Thursday, May 12, 2016

Thursday of the Seventh Week of Easter

(Acts 22:30.23:6-11; John 17:20-26)

Toward the end of the Gospel of Luke Jesus warns his disciples of the hardships to come.  He tells them that they will be hauled into prison and put on trial.  But he insists that they do not worry as he assures them, “’… I will give you words and wisdom that none of your adversaries will be able to resist or contradict.’”  Paul seems to have known about that promise as he faces the Jews in today’s first reading.

Having lived in Jerusalem, Paul is also aware of its politics.  The liberal Pharisees accept the relatively recent teaching of the resurrection of the dead while the conservative Sadducees reject it as foreign to Torah.  No doubt the question masked a much greater rivalry between the two groups.  In any case Paul exploits the ideological difference.  He raises the question of resurrection from the dead to distract both sides from prosecuting him.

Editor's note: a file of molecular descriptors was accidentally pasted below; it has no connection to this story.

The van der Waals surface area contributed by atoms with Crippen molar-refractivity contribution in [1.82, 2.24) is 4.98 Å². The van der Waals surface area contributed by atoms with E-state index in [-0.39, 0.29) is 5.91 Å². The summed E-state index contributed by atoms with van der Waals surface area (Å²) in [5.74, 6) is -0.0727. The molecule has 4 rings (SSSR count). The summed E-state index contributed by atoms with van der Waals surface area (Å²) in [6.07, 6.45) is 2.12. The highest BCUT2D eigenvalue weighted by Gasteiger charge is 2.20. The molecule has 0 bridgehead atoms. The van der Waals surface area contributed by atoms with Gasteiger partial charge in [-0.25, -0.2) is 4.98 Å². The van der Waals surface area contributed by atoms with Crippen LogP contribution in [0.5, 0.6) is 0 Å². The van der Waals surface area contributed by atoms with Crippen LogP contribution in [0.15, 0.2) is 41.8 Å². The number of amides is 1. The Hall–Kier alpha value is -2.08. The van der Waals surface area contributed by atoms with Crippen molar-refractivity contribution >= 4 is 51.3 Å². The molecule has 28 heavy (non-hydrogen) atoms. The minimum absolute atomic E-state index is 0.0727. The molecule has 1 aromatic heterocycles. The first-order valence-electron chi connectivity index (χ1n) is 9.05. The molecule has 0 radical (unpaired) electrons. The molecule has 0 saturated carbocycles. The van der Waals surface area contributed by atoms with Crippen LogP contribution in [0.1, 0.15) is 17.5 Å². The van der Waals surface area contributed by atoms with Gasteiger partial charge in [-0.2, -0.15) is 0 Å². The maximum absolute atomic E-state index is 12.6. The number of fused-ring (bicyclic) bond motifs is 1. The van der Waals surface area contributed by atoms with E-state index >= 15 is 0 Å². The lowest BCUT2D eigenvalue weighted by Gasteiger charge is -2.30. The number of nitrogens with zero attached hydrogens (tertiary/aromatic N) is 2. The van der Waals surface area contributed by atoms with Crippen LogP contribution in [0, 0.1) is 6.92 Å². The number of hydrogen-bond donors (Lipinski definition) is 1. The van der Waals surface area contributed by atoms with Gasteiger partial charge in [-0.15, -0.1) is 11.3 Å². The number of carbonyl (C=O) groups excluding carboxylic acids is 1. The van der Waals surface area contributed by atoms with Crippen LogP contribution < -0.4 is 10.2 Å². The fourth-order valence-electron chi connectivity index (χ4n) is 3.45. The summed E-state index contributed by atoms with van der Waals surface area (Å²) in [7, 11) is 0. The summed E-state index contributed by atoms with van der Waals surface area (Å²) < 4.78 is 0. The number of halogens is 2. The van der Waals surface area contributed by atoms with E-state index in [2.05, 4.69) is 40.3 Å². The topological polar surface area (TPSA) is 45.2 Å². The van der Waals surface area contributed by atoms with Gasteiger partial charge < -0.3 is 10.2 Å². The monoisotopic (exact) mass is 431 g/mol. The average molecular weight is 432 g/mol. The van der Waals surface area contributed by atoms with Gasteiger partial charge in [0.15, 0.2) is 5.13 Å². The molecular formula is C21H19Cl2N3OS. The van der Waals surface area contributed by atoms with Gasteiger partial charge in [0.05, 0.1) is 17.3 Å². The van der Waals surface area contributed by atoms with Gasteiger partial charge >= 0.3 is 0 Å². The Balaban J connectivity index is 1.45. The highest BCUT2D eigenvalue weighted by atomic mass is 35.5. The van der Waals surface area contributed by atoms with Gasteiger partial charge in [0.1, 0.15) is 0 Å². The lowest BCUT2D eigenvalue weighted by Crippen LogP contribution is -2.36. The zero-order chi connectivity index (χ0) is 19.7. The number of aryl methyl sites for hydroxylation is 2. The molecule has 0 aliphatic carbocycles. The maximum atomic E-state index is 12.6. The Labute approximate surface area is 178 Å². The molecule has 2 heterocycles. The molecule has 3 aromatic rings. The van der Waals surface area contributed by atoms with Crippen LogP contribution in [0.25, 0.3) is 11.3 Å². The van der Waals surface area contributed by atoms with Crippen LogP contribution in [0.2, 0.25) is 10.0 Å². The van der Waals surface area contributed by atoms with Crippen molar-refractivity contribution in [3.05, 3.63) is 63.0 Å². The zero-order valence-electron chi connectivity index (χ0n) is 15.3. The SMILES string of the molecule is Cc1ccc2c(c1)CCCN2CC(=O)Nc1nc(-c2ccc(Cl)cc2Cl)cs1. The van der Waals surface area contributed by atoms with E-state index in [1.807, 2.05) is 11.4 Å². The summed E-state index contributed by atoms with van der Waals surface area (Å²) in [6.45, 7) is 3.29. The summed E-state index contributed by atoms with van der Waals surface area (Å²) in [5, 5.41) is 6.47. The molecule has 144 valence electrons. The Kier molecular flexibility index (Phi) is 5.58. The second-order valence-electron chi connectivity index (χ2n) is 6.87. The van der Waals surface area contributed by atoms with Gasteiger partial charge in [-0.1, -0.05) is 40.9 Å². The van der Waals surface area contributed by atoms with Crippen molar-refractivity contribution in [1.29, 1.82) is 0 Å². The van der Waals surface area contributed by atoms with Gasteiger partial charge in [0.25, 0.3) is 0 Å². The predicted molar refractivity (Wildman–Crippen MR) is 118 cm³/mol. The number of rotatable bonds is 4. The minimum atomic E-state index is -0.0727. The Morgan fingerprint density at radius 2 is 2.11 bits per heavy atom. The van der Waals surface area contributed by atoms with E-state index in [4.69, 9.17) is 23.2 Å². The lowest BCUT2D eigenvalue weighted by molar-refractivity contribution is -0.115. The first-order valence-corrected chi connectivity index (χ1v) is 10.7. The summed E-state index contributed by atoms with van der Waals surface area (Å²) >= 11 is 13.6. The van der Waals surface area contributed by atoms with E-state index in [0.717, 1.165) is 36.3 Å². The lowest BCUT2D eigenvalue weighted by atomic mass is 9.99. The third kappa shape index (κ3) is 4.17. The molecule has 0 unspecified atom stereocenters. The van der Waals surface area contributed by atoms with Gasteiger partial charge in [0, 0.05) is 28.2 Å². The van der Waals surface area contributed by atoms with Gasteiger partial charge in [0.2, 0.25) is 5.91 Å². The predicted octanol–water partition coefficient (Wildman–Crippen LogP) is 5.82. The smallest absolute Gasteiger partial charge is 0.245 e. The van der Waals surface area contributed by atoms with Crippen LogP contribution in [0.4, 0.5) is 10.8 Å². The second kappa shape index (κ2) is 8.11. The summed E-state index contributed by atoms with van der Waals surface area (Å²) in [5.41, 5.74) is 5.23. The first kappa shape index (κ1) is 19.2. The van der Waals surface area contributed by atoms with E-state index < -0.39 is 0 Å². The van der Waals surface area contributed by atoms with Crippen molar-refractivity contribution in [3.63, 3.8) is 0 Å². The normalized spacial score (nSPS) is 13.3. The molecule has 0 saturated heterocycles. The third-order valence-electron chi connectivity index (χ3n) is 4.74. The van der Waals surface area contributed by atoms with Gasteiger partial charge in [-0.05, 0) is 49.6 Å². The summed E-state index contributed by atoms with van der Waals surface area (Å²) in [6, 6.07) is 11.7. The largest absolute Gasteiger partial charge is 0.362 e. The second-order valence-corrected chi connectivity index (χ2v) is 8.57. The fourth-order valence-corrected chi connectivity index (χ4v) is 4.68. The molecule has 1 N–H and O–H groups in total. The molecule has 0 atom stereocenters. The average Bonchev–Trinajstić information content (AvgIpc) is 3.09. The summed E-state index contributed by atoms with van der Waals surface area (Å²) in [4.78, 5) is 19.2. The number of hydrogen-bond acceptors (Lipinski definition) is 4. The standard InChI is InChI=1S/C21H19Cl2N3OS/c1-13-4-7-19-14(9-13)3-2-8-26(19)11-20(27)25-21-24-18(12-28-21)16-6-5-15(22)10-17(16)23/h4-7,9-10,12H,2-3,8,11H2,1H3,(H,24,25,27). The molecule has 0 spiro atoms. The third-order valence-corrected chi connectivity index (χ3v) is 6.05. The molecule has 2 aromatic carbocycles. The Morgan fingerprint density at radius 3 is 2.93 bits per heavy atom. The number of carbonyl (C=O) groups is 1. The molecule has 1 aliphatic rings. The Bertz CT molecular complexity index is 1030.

We sometimes refrain from talking about our faith because we are afraid of being judged.  We don’t want to appear to others as weak.  This may stop us from pronouncing a blessing on someone or sharing with another a deep-seated conviction.  Such timidity is neither necessary nor helpful.  If we believe in God, we should call on Him to bless others (as long as we do not do it condescendingly).  Similarly, since we know that God is behind everything good thing we do, we should openly give Him credit for enabling our accomplishment.